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“Non-Muslim child cannot be arbitrarily converted to Islam”

IPOH, 11 June 2009: The call to Islam is a willing and conscious submission, hence it cannot be forced upon anybody, including the conversion of a child or minor to Islam.

The director-general of the Institute of Islamic Understanding Malaysia (Ikim) Datuk Dr Syed Ali Tawfik Al-Attas said this was because the ability to think and reason was a vital element for a non-Muslim to choose whether to become a Muslim.

“A child who has not reached ‘umur baligh’ (age of maturity) cannot be burdened with the responsibility of accepting something he does not understand as his faculties of reason are still immature.

“Therefore, it is unreasonable to say that one can simply convert a child,” he said in his keynote address titled Crisis in Religious Thinking at a discourse held at the Perak Institute of Islamic Administration here today.

He said a person who converted a child to Islam was actually forcing the child to accept the burden of responsibility when Allah did not command such a burden be placed on the child who had not reached the age of maturity.

Syed Ali said conversion of a child to Islam also did not guarantee that he would remain a Muslim as the decision to accept and practise the religion depended on him alone.

“The responsibility of a Muslim father is to educate his children on the religion and when they reach the age of maturity, they can make their choice,” he said.

The cabinet had in April decided that the children of a couple where one spouse had converted to Islam be raised in the religion the couple professed at the time of their marriage.

The decision was made to resolve the religous conversion issue with the case involving a man from Ipoh, K Pathmanaban, a Muslim convert, who  converted his three young children to the religion without the consent of his wife, who did not convert. — Bernama

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One Response to ““Non-Muslim child cannot be arbitrarily converted to Islam””

  1. Gopal Raj Kumar says:

    There are some disturbing claims being made in this article if the author to whom the quotes are attributed did in fact make such statements. And if he did, then it certainly represents a paradigm shift in the way by which people may now profess their faith and may be authority as to how the constitution of not just Malaysia but any other secular state may now be read.

    All children (or minors) in any jurisdiction are deemed not to have capacity to make decisions of any legal or moral significance concerning their own personal or moral welfare.

    Where such a presumption is not presecribed in legislation, it is at least part of convention given legal force anywhere save and except in circumstances where divine authority is concerned. Simply put the vexed and divisive subject of religion that is.

    By admissions of the DG of the Institute of Islamic Understanding in Malaysia, the vast majority of Muslims (and when applied in a generic context) all adherents to religions are therefore inappropriately brought into the faith.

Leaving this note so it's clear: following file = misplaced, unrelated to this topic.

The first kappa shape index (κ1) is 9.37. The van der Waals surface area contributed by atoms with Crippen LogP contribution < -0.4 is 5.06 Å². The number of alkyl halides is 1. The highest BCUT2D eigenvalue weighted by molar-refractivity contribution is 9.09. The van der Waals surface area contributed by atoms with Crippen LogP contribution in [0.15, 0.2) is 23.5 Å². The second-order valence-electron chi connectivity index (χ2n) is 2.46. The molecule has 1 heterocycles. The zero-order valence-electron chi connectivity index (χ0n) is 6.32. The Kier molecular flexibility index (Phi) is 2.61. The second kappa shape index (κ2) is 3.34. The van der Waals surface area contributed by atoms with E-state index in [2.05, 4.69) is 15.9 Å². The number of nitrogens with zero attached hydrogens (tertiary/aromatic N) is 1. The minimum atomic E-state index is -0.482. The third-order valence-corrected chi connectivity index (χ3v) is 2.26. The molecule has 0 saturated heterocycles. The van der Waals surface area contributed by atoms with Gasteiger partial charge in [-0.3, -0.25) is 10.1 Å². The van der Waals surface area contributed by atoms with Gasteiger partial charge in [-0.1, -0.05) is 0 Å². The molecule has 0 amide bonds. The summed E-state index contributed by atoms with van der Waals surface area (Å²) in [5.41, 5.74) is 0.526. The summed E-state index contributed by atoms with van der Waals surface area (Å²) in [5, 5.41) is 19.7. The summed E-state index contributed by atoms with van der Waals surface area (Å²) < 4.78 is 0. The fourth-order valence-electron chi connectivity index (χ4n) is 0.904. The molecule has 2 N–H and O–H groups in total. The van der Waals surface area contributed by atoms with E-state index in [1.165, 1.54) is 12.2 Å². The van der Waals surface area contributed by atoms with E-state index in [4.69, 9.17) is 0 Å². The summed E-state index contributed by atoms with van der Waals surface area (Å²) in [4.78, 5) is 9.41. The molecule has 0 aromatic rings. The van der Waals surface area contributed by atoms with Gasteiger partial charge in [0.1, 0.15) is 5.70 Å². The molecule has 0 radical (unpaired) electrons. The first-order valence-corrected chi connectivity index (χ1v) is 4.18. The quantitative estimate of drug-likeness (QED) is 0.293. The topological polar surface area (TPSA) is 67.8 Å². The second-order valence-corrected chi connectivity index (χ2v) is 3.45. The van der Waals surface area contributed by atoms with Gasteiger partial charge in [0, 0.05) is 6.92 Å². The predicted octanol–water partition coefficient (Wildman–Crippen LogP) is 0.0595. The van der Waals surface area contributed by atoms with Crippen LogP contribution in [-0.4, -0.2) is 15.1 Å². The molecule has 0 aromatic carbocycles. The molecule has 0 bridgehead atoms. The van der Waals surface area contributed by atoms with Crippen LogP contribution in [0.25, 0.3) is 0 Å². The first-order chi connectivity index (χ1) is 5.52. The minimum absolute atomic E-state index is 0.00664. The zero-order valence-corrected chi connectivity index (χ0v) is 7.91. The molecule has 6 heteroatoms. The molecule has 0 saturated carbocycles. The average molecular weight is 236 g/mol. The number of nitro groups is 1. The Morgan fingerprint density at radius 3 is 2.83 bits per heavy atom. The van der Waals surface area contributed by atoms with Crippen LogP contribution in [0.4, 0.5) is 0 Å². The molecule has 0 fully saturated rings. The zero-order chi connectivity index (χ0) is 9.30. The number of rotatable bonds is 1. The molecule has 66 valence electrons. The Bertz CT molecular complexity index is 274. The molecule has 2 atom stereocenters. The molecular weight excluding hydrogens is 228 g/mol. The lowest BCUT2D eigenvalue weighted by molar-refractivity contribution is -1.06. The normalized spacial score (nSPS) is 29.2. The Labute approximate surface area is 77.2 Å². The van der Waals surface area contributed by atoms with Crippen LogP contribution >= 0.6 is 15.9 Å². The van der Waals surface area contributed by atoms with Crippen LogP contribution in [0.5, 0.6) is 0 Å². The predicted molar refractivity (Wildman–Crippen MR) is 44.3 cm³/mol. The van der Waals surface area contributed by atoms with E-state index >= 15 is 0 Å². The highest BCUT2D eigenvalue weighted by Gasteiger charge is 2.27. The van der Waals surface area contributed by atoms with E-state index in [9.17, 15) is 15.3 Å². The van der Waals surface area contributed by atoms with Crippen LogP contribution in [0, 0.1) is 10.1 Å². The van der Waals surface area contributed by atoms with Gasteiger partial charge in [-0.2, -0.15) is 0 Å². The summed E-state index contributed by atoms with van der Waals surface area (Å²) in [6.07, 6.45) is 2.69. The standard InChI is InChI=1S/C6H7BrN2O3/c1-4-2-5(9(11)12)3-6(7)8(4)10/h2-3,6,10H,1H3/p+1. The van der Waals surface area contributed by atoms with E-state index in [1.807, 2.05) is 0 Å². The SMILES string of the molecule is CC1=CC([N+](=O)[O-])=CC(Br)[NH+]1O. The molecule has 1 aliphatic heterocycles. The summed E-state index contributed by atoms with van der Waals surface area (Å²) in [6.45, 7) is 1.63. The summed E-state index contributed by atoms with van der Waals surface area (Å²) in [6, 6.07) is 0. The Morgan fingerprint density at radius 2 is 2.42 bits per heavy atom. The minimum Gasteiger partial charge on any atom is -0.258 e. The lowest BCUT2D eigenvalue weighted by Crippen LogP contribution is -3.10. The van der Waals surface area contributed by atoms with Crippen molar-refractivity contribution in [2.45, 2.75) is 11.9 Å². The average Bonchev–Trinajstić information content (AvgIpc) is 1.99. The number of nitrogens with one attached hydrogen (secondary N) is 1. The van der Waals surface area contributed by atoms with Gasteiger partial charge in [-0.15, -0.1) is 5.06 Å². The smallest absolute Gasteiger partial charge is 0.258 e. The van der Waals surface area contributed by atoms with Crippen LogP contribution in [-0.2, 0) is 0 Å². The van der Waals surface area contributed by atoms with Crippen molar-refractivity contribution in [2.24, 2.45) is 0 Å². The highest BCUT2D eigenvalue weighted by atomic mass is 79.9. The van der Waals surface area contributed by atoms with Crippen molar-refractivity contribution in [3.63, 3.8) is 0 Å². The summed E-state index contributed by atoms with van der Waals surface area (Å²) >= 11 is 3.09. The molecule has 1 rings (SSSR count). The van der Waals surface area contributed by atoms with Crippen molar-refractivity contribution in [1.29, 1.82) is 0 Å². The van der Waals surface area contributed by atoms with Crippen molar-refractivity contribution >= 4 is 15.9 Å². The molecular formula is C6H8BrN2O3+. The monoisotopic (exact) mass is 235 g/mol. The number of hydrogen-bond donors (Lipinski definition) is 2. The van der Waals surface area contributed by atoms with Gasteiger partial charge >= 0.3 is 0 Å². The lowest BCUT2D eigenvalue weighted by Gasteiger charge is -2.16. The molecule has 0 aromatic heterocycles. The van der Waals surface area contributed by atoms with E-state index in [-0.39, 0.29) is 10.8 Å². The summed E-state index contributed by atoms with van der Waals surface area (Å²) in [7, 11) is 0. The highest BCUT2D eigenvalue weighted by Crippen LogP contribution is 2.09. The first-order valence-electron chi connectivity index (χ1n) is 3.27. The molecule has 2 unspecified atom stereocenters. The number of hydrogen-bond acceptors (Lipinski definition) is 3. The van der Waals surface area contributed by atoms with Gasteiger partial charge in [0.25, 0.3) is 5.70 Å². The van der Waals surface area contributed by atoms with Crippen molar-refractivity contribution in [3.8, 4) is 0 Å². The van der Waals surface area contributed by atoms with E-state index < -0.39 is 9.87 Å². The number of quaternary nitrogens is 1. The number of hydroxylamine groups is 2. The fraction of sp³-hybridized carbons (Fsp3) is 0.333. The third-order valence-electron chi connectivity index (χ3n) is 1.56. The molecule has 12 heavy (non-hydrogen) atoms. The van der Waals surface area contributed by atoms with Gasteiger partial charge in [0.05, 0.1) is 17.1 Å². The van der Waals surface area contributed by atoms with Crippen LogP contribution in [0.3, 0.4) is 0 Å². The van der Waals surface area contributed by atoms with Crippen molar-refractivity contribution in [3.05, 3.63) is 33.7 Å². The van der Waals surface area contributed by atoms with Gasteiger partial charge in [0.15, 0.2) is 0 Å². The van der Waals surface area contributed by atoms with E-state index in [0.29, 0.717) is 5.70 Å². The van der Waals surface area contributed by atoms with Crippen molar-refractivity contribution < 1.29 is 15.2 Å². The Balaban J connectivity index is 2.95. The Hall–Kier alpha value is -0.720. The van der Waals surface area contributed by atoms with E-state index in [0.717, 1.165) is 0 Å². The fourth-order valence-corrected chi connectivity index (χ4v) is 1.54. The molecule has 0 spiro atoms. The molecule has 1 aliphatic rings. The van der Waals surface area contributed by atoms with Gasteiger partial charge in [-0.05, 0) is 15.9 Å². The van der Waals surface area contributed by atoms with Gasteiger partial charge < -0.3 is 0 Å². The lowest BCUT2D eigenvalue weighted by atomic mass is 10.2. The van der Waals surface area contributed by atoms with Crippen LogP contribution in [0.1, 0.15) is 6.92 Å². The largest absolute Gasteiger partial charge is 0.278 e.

“A child who has not reached ‘umur baligh’ (age of maturity) cannot be burdened with the responsibility of accepting something he does not understand as his faculties of reason are still immature”.

    He does not here say that the child cannot or may not be converted but instead suggests (my words) that a child must not be “burdened…….still immature” and I believe there would be universal acceptance of the last part of that statement, “still immature”.

    How then does a child become imbued with the moral codes that determine their understanding of right and wrong which aid in their gradual orientation and assimilation into society as useful and productive members?

    Burdening a child with an education whether religious, secular or purely technical is a parent’s and a responsible state’s obligation.

    Children cannot be at play all their lives. Perhaps it is that immature perception that they should be at play at all times that has spawned a generation of belly buttoned studs, tattooed and mobile phone weilding parents with little idea of responsibility or community consciousness, that spawns another generation with little or no direction or purpose in life apart from the next generation of mobile phone, credit card or flat screen TV.

    Of greater significance is the second part of the DG’s statement as quoted in this article. It is unreasonable (no legal sanction here) that one can simply convert a child. Touche!

    But what’s really disturbing is that Parliament could possibly reach a decision as they did in the case of K Pathmanaban. How could one possibly decide what religion (and presumably under legislative authority) a child of a marriage must be raised in? And the insensitivity and illogical direction that they be raised in the discarded and abandoned religious beliefs (no longer subscribed to or believed in) by one of the two parties?

    Has Parliament by doing so created a precedent whereby it may compel people to believe in what they do not believe in. After all, religion, and faith by definition, are a belief in something for which there may be evidence but no proof is it not?


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